45 Abercorn Terrace, Portobello, Edinburgh, EH15 2DG
Joseph McLuskie, house painter and Edinburgh resident, became the first civilian air raid casualty on mainland Britain after being hit by a stray machine gun bullet whilst he was up a ladder in Portobello (16 October 1939). McLuskie also became the first civilian in Britain to receive compensation for an air raid injury. Portobello hosted the funeral for the two German pilots shot down in the raid on the Forth. On 20 October 1939, a Royal Air Force procession escorted their remains from St. Philip’s Church to Portobello Cemetery, Milton Road East. The coffins were draped with the flags of Nazi Germany and hundreds of people lined the route as a pipe band played ‘Over the Sea to Skye’. At the graveside the chaplain stated, ‘There is much to divide us in thought and sympathy from those around whose graves we this day stand as mourners. And yet we do sincerely mourn the sacrifice of life demanded of them, and of so many other young and gallant men of all nations unhappily involved in war’. This suggests that ideas of heroic masculinity and nobility attached to the wartime pilot could transcend national boundaries, even at the height of war.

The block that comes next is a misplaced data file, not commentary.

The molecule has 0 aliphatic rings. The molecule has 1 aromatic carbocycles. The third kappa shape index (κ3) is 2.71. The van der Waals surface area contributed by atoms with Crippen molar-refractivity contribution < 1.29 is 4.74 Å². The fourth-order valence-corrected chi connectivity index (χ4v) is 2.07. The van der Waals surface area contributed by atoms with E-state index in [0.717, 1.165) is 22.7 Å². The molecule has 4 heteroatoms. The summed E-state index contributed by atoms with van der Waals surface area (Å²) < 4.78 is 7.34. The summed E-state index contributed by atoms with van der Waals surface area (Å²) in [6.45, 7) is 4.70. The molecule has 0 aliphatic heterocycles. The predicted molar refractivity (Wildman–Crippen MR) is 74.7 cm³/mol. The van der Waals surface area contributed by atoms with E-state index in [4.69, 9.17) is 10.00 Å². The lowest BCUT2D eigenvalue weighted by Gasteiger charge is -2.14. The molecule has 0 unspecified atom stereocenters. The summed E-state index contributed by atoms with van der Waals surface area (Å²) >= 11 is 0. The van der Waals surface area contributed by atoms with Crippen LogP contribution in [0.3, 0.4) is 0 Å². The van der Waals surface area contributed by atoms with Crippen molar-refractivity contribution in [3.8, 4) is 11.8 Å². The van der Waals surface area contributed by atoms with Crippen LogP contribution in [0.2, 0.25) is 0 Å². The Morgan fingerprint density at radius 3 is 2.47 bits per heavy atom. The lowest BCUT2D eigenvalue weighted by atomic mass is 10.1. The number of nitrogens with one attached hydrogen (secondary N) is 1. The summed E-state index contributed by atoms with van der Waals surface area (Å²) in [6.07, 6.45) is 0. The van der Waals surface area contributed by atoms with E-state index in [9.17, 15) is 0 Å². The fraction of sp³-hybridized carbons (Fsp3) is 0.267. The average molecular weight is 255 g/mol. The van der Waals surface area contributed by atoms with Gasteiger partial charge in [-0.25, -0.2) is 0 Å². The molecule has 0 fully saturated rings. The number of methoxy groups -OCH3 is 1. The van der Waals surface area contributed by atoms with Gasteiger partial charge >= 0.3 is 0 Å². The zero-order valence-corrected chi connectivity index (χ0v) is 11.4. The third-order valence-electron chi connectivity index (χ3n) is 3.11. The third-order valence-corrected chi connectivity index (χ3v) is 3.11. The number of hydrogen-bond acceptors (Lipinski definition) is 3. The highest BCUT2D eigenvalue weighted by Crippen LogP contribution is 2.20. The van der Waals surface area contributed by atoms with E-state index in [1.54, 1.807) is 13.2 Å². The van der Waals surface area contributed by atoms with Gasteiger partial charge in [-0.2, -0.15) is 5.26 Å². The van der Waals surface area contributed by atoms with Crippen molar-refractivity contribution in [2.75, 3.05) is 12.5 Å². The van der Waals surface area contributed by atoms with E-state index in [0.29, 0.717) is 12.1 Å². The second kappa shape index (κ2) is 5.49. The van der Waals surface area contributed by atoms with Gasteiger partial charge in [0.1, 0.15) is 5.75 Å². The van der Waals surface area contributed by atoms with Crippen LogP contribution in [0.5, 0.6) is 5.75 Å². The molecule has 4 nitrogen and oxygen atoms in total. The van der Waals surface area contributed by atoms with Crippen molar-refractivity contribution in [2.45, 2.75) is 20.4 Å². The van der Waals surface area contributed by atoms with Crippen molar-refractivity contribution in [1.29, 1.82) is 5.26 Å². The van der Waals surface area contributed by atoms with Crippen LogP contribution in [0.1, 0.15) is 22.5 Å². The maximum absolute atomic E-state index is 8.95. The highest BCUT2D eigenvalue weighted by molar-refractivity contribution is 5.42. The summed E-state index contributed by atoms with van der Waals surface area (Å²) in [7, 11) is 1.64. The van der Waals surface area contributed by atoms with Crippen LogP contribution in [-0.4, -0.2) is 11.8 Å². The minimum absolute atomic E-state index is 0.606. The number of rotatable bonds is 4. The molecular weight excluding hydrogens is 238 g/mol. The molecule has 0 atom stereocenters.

Tip to see this location: look east from Edinburgh Castle or Calton Hill, or travel to Portobello to see Abercorn Terrace and Portobello Cemetery.
Sources: Daily Express, 13 December 1939, p. 1, The Scotsman, 17 October 1939, p. 8, The Scotsman, 21 October 1939, p. 7 .